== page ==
13. Question is, how do/ would you feel if and when others pat down your turbans at airport for security? Would you... 1. Insist on them using swab/ wand 2. Let them touch but feel humiliated (request number 1 failed) 3. Let them pat down but think nothing of it?
  14. Thought I would share some information with fellow dastar wearing brothers and sisters as a word of caution. Over the weekend I visited Drayton Manor theme park (near Birmingham, UK) for the first time. I've been on all rollercoasters and rides wearing my pugg and have never had any issues both here in the UK and Florida. However when I went on Shockwave the stand up rollercoaster at Drayton Manor after the first loop there was a rapid acceleration and the wind factor literally blew my pugg right off. I literally couldn't believe it. It was not as if my turban was not tied tightly or loose in anyway, as I had just come off their G-Force rollercoaster fine. I have to give credit and respect to the staff there as they stopped the ride and one of the senior staff offered to go and see if they could find it, although he was not hopeful he would find it or it would be in a wearable state as he said there was water underneath that portion of the ride . I was so relieved that he managed to find it and returned to me. Afterwards he told me that I'm not the first one who has lost their turban on this ride especially after the first loop. Be warned and take precaution if your going to ride this one. I would be interested to know if any others have had a similar issue on this ride.
  15. http://m.huffpost.com/us/entry/us_58dd52e4e4b0e6ac70935777 what is your views on this? Personally I'm split on the issue.
  16. Guest

    Dastar / keski

    Vaheguru ji ka khalsa Vaheguru ji ki fateh ji I'm kesdhari, male. I wear a dastar. I was wondering, can men wear a keski in place of a dastar too? Like many women do. Sometimes I wear a keski around the house or if I'm having a lazy day and aren't going out or expecting company. Just wondered where we stand on this...
  17. Vaheguru Ji Ka Khalsa, Vaheguru Ji Ki Fateh I am a Sikh girl who has recently started wearing a Dastaar. I chose to do this as I wish to live in the bana that the Guru set for us. I am also Amritdhari. One question came to my mind... Is wearing a Dupatta/Chunni required if I am wearing a Dastaar. From my belief, Dupattas/Chunnis are meant to cover hair as a sign of respect for the Guru. Wearing a Dastaar permanently takes care of that. However, I see several women that have Keskis, yet they use a Dupatta/Chunni to wrap it around their breasts/bust. Is that the whole point of a Dupatta? To simply cover one's breasts? Women without keski/dastaar are often just covering their chest with a Dupatta/Chunni yet have their heads uncovered. Defeats the whole purpose... So simply put, is it preferred for women in Gurdwaras to cover their breasts over their hair? And if I am wearing a Keski, then is it preferred if I also wear a Dupatta/Chunni to cover my breasts? I would be grateful if someone could shine some light on this issue for me. Thank you. Kind Regards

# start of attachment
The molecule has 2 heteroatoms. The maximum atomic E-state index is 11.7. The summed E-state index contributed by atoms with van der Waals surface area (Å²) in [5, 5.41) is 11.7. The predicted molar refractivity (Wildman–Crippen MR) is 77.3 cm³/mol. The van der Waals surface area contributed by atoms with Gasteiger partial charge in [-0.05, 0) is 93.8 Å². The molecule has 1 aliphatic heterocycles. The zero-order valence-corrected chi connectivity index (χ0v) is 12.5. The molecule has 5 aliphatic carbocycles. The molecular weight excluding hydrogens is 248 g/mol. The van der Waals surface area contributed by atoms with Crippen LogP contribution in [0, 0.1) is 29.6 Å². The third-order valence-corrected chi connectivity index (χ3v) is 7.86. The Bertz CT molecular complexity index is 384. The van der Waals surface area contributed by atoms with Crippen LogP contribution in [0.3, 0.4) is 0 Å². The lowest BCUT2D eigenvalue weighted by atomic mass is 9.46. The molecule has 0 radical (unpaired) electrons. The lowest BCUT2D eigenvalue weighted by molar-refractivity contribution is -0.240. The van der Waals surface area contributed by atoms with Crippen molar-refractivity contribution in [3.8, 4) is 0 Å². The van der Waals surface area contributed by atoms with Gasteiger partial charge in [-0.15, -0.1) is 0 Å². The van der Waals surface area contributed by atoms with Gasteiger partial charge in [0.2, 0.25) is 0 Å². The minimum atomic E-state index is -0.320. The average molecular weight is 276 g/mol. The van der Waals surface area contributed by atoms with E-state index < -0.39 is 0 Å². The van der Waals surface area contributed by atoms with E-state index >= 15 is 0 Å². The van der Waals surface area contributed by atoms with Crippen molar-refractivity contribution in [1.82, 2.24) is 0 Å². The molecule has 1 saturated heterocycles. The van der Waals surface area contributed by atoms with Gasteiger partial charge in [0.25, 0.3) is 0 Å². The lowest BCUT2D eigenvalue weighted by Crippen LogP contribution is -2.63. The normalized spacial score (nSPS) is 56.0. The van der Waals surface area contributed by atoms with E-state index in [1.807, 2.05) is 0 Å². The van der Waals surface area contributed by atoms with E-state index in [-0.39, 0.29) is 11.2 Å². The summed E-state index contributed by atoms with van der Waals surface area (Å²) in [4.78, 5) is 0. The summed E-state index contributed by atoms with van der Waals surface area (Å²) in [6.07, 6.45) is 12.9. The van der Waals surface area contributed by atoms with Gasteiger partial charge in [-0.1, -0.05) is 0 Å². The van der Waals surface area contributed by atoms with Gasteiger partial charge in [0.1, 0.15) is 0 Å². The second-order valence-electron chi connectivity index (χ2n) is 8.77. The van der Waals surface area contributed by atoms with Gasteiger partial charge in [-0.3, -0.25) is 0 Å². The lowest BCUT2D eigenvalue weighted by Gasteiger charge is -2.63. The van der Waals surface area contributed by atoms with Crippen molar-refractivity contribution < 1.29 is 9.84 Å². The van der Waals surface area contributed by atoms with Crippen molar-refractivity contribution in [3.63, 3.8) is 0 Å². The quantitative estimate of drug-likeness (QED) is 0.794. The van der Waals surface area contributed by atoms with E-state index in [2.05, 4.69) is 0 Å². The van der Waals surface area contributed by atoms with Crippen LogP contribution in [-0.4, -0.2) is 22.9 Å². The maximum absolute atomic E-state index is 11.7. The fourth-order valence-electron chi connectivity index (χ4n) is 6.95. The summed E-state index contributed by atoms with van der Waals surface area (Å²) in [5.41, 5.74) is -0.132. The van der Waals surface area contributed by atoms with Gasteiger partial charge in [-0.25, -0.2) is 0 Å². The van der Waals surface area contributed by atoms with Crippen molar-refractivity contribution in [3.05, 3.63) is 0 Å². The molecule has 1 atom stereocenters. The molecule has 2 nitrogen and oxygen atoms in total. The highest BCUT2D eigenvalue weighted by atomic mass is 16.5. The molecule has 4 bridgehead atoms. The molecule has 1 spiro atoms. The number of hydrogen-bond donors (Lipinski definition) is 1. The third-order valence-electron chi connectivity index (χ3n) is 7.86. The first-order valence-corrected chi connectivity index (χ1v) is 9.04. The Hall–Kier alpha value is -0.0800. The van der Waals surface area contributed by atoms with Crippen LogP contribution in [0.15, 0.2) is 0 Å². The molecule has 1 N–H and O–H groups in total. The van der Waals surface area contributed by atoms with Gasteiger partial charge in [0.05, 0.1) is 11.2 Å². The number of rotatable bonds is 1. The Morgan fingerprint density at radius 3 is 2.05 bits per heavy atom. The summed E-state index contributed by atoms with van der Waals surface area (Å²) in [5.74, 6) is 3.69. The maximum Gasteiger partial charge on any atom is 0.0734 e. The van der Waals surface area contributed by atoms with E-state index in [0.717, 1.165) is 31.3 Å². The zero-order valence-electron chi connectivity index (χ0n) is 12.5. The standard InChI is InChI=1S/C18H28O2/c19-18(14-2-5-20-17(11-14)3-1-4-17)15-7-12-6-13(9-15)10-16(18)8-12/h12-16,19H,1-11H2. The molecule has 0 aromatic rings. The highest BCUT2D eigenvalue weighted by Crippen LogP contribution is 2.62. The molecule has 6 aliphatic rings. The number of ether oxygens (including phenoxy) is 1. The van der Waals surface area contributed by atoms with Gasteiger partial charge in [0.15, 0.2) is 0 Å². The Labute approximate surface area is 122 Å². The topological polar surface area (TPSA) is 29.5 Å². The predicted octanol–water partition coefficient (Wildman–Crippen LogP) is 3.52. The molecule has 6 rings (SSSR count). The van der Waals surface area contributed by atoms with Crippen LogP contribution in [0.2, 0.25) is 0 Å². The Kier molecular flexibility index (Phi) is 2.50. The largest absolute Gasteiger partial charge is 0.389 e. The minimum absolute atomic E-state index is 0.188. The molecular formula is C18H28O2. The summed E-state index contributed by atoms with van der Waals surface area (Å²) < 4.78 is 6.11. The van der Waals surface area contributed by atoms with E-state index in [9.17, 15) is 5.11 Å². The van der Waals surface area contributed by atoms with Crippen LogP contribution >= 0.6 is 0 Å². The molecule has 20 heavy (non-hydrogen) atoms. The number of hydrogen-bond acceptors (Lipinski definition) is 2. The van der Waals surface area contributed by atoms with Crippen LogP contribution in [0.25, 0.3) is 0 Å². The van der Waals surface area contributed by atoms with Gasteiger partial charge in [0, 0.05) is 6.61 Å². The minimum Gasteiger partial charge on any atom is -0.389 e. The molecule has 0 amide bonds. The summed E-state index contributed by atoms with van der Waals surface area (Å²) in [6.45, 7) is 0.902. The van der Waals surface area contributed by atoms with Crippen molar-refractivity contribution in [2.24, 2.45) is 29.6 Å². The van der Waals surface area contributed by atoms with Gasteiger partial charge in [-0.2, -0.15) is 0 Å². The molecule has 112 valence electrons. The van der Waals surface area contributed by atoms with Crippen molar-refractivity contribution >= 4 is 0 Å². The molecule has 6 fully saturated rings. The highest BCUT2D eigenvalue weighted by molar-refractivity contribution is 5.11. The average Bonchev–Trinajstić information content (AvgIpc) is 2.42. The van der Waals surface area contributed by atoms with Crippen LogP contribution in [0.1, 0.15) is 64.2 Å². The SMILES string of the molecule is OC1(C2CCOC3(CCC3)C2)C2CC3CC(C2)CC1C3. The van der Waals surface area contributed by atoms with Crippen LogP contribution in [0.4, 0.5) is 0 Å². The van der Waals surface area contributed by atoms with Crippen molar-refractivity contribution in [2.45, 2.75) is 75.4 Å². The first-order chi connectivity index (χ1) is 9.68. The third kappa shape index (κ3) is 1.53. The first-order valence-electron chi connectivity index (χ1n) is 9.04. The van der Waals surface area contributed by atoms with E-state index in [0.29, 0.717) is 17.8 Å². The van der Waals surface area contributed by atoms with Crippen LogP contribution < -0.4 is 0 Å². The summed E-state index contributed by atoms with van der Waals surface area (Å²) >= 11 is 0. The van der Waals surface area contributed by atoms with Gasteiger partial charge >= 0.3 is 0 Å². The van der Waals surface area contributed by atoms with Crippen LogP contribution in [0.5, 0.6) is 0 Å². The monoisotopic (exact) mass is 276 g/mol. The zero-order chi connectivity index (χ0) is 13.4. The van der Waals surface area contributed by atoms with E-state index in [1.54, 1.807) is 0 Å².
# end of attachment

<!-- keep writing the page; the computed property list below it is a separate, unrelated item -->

18. Waheguru ji ka Khalsa Waheguru ji ki Fateh Hello everyone I am a Sikh girl living in Europe and i wanna tie Dastaar, but i don't know how to tell my parents about this, because nobody in my family is wearing turban and I don't know if they are cool with it. Almost a year ago I started learning Gurmukhi and about Sikhi in generall and now I'm learning Path and Kirtan. Now I'm not ready for taking Amrit, it's a big descision and responsibility. Sikhi is a way of life so I wanna go it step by step.
  19. https://petition.parliament.uk/petitions/125788
  20. Vaheguru Ji Ka Khalsa Vaheguru Ji Ki Fateh! The article talks about how some Singh used his Dastar to save something. http://www.independent.co.uk/news/world/asia/sikh-man-uses-turban-to-save-dog-from-drowning-india-canal-a7067391.html Vaheguru Ji Ka Khalsa Vaheguru Ji Ki Fateh!
  21. http://twitchy.com/2016/01/24/cair-msm-falsely-accuse-donald-trump-of-mocking-protester-in-a-turban-video/
  22. VJKK VJKF... We did some price comparisons today for Dastars and we thought we would share what we found to save you the time when your looking in the future! Hope it helps.
  23. ***Please like/share to create awareness *** In the November 1984 Sikh Genocide, Sikh males were targeted because of their Turbans. In this picture you can see a Sikh male who has been beaten with rods and is held down, his hair forcibly cut and beard shaved off..... he is then clubbed to death. They took his identity before they killed him. Waheguru. ... This was the same across India during the first few days of November 1984. In remembrance of ALL those Turban wearing Sikhs that were killed , we urge EVERYONE that has never wore a turban before, to wear one during this ‪#‎RemembranceWeek‬ 1st- 7th Nov, in solidarity with our brothers... PLEASE wear a turban and upload the image to social media with the hash tag ‪#‎SikhTurban84‬.... Lets ALL unite in solidarity in remembering OUR Shaheeds. https://m.facebook.com/426401160878711/photos/a.436404843211676.1073741829.426401160878711/445666422285518/?type=3